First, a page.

But another part of the truth lies in the fact that the RCP(b) itself became a victim of its over-centralisation and hyper-custody over the working class. Centralism has the advantage that it concentrates the existing forces, unites them, connects them into a whole and thereby contributes to greater efficiency in terms of establishing unity. But it has a drawback: it kills the initiative of individual parts, fetters the will of its members, binds by hands and feet the development of individual forces, and thereby hinders the development of the individual into an independent person, their self-consciousness and initiative. It is an organisational system for lords overseeing slaves. Yes, Lenin himself ultimately paid for this, becoming in the twilight of his life a helpless hostage to Stalin. Those Marxists who supported Lenin against the Left Communists and the Workers’ Opposition also paid. As did Trotsky and his allies who spoke from their positions, though also against the Workers’ Opposition. And that is to say nothing about the Workers’ Opposition itself – no one but Kollontai survived the “Stalinist purges”.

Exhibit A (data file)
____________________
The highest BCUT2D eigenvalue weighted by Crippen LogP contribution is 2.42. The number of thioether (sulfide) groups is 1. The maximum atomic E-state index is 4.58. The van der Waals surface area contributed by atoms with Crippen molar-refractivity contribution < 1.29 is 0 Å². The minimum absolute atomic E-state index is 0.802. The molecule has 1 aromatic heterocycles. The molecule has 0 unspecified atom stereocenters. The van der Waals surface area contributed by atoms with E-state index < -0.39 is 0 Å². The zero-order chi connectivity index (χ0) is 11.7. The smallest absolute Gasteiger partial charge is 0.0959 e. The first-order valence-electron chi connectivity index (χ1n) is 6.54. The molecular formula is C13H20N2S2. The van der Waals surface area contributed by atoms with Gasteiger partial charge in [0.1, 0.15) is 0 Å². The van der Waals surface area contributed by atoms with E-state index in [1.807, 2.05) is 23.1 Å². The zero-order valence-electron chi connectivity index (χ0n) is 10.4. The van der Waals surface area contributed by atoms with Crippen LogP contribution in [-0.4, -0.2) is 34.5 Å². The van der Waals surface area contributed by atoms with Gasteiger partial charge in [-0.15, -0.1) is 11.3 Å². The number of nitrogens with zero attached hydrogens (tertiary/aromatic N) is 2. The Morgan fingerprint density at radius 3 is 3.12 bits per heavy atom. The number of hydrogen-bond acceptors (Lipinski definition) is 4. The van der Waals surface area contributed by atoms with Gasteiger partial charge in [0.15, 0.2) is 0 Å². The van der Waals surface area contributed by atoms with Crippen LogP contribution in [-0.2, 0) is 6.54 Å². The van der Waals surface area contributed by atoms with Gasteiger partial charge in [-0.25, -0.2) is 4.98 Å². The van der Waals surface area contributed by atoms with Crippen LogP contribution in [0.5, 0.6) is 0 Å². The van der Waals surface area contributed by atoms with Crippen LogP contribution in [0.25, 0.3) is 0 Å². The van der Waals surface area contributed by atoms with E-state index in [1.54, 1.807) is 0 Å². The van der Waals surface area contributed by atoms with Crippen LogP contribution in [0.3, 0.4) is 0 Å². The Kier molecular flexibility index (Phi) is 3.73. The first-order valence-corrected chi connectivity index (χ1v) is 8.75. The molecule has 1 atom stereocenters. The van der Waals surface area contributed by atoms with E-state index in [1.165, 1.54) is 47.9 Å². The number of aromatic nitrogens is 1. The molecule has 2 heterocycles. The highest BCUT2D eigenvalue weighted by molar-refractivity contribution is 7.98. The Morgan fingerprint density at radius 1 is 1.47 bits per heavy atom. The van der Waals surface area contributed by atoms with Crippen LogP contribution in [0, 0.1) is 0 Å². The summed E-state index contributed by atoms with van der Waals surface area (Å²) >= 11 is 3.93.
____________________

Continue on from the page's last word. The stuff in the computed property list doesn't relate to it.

It cannot be said that Lenin was absolutely wrong in his dispute with the Left Communists and his own “left oppositionists”. It also cannot be said that the Left Communists and Workers’ Opposition were absolutely right in everything. A significant drawback of the Workers’ Opposition programme was that it lacked concrete proposals for how to end the economic devastation. Their declarations of confidence in the proletariat, when the latter was terribly demoralised by the Civil War, were not supported by the real capabilities of the Workers’ Republic. The demand for immediate satisfaction of the needs of workers, equal remuneration for labour for all, free food, free clothing, etc., was completely unrealistic under the conditions of the general economic collapse. It was highly unlikely that a demoralised and mostly not conscious proletariat would be able to organise production on the principles of self-government in such a short time and effectively. At individual enterprises such workers’ control, and even workers’ self-government, was already in place, but it was not possible for all workers throughout the country to organise themselves in this manner, even for a short period of time. And the entire country as a whole, dying of starvation and epidemics, just did not have time. There were no other measures, except administrative ones, which could lead the destroyed economy out of the dead end.